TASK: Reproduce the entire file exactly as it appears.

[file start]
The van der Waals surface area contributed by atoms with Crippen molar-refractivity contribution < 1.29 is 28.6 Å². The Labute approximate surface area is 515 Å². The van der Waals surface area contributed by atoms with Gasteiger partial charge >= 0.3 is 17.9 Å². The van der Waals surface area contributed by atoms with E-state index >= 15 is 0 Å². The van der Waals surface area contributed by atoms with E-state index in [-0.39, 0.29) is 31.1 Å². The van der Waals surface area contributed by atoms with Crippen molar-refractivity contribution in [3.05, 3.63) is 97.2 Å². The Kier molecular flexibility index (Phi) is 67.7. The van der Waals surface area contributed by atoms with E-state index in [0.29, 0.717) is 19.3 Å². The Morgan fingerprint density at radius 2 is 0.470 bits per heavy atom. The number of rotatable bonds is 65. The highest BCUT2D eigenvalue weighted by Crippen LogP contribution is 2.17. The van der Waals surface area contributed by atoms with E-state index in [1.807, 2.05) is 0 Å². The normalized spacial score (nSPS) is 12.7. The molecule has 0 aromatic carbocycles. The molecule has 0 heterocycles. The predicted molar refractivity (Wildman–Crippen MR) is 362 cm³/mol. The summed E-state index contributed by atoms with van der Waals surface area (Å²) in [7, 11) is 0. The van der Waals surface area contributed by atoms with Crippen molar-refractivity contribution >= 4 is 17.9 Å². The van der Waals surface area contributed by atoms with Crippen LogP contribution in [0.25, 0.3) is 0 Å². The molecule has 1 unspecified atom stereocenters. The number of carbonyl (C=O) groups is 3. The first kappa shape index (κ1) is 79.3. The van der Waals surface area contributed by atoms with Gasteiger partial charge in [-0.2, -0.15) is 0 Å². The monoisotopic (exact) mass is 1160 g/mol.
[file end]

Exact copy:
The van der Waals surface area contributed by atoms with Crippen molar-refractivity contribution < 1.29 is 28.6 Å². The Labute approximate surface area is 515 Å². The van der Waals surface area contributed by atoms with Gasteiger partial charge >= 0.3 is 17.9 Å². The van der Waals surface area contributed by atoms with E-state index >= 15 is 0 Å². The van der Waals surface area contributed by atoms with E-state index in [-0.39, 0.29) is 31.1 Å². The van der Waals surface area contributed by atoms with Crippen molar-refractivity contribution in [3.05, 3.63) is 97.2 Å². The Kier molecular flexibility index (Phi) is 67.7. The van der Waals surface area contributed by atoms with E-state index in [0.29, 0.717) is 19.3 Å². The Morgan fingerprint density at radius 2 is 0.470 bits per heavy atom. The number of rotatable bonds is 65. The highest BCUT2D eigenvalue weighted by Crippen LogP contribution is 2.17. The van der Waals surface area contributed by atoms with E-state index in [1.807, 2.05) is 0 Å². The normalized spacial score (nSPS) is 12.7. The molecule has 0 aromatic carbocycles. The molecule has 0 heterocycles. The predicted molar refractivity (Wildman–Crippen MR) is 362 cm³/mol. The summed E-state index contributed by atoms with van der Waals surface area (Å²) in [7, 11) is 0. The van der Waals surface area contributed by atoms with Crippen molar-refractivity contribution >= 4 is 17.9 Å². The van der Waals surface area contributed by atoms with Crippen LogP contribution in [0.25, 0.3) is 0 Å². The molecule has 1 unspecified atom stereocenters. The number of carbonyl (C=O) groups is 3. The first kappa shape index (κ1) is 79.3. The van der Waals surface area contributed by atoms with Gasteiger partial charge in [-0.2, -0.15) is 0 Å². The monoisotopic (exact) mass is 1160 g/mol.